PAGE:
Day Without Art began on December 1st 1989 as the national day of action and mourning in response to the AIDS crisis.
To make the public aware that AIDS can touch everyone, and inspire positive action, some 800 U.S. art and AIDS groups participated in the first Day Without Art, shutting down museums, sending staff to volunteer at AIDS services, or sponsoring special exhibitions of work about AIDS. Since then, Day With(out) Art has grown into a collaborative project in which an estimated 8,000 national and international museums, galleries, art centers, AIDS Service Organizations, libraries, high schools and colleges take part.
In the past, Visual AIDS initiated public actions and programs, published an annual poster and copyright-free broadsides, and acted as press coordinator and clearing house for projects for Day Without Art / World AIDS Day. In 1997 we suggested Day Without Art become a Day WITH Art, to recognize and promote increased programming of cultural events that draw attention to the continuing pandemic. Though "the name was retained as a metaphor for the chilling possibility of a future day without art or artists", we added parentheses to the program title, Day With(out) Art, to highlight the proactive programming of art projects by artists living with HIV/AIDS, and art about AIDS, that were taking place around the world. It had become clear that active interventions within the annual program were far more effective than actions to negate or reduce the programs of cultural centers.
Suggestions: Day With(out) Art/AIDS Awareness
If a screening does not work for you, maybe try some of these Day With(out) Art Programming Idea:
Exhibitions -- Organize an exhibition of artwork by an artist(s) living with HIV/AIDS or artwork related to the AIDS pandemic. Exhibitions can be an open call for artwork or curated with a specific theme in mind. Consider where the artwork will be shown and how it will be exhibited. If budget and security of the artwork is an issue, consider exhibiting smaller works, work on paper, posters, mail art, etc. Many AIDS service organizations have artist workshops. Invite participants to be involved.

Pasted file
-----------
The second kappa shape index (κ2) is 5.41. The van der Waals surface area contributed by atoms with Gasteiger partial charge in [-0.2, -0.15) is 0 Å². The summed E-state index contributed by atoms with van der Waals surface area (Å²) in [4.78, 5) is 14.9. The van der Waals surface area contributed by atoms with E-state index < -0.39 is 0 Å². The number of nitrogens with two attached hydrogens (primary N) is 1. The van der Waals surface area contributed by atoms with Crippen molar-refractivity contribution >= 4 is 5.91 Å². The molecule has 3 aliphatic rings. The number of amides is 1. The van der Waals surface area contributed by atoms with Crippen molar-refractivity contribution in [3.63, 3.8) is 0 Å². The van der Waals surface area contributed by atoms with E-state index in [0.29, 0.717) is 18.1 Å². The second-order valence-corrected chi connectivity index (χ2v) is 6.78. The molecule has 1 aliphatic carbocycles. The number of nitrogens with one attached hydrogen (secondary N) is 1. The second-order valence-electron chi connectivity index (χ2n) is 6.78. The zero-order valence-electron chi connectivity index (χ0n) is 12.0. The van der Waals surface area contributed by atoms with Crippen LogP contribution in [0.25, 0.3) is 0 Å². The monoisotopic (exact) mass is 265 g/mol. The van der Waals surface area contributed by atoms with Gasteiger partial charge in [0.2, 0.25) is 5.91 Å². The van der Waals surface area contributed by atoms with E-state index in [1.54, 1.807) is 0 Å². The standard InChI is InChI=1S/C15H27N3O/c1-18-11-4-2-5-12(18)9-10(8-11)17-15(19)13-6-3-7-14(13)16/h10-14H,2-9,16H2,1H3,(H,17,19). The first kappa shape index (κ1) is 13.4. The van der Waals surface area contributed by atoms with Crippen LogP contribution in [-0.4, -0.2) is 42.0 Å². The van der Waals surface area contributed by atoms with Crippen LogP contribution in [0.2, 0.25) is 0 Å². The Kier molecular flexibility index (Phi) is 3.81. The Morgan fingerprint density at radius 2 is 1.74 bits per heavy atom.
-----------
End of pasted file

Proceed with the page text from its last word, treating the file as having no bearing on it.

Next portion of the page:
Artist's Talk -- Invite an artist living with HIV/AIDS to speak at your school, gallery, or art center. Artist can speak about his/her artwork and present slides or a workshop. Visit the Artists Web Sites on the Visual AIDS Membership page for examples of artwork. If you are interested in an artist talk, please feel free to contact Visual AIDS for suggestions on artists in your area or contact a local AIDS service organization.
Artist Workshop -- Invite an artist living with HIV/AIDS to give a workshop or lead a collaboration with a local AIDS service organization.
Art Auction -- Have an art auction of local artists and donate the funds to an AIDS service organization.
Classroom Curriculum -- Discuss the work and lives of artists, writers, musicians, performers, and activists who have died of AIDS or deals with issues of HIV/AIDS. Create assignments or projects that encourage researching individuals along with current demographic information about HIV/AIDS.
Posters -- Design a poster, banner, or broadside for display and distribution. Posters can be created by individual artists or by groups in a classroom or workshop. Large posters can be displayed outdoors, in public place, or in galleries, hallways, AIDS service organizations, schools, etc. Smaller posters can be photocopied and distributed widely. Posters can be designed as a graphic design project or artist workshop. For examples, visit:www.avert.org/postershist.htm,www.sfaf.org/prevention/gallery/gallery_no_frames.html, www.agitart.org/
T-shirts -- Design t-shirts or other clothing that shares a message, statistic, image or name related to the AIDS pandemic.
Condoms -- Have students or workshops decorate condom packages with paint, glitter, stickers, etc -- as a way to discuss safer sex practices. Attach pins to the back of the condom wear. Distribute free condoms.www.thecondomproject.org
Diary -- Share a "Day in the Life" by writing a journal entry that relates personal experiences relating to AIDS. You might write it with specific time entries, as prose, with visual notes, or however you would like to share your personal experience. Entries can be short or long. The entries can then be shared with others via readings, postings, classrooms, publications and the web. Online examples: www.a-virtual-memorial.org,http://cvisions.cat.nyu.edu/dwa/info.html
Action -- Plan an action/observance in your workplace, classroom, or neighborhood specific to your community i.e.: distribute Red Ribbons and HIV/AIDS information; Organize a clothing or food drive for your local AIDS service organization; Start a fundraiser (bake sale, art auction, AIDS Walk); organize a rally, candlelight vigil or moment of silence; Pin red ribbons to trees or public spaces; Create a names memorial wall; Contact your local politician and let them know you support more AIDS related funding and services; Set up a special display of books and resource materials about HIV/AIDS at your local library; Encourage HIV testing; Distribute free condoms; Volunteer at or make a donation to an AIDS program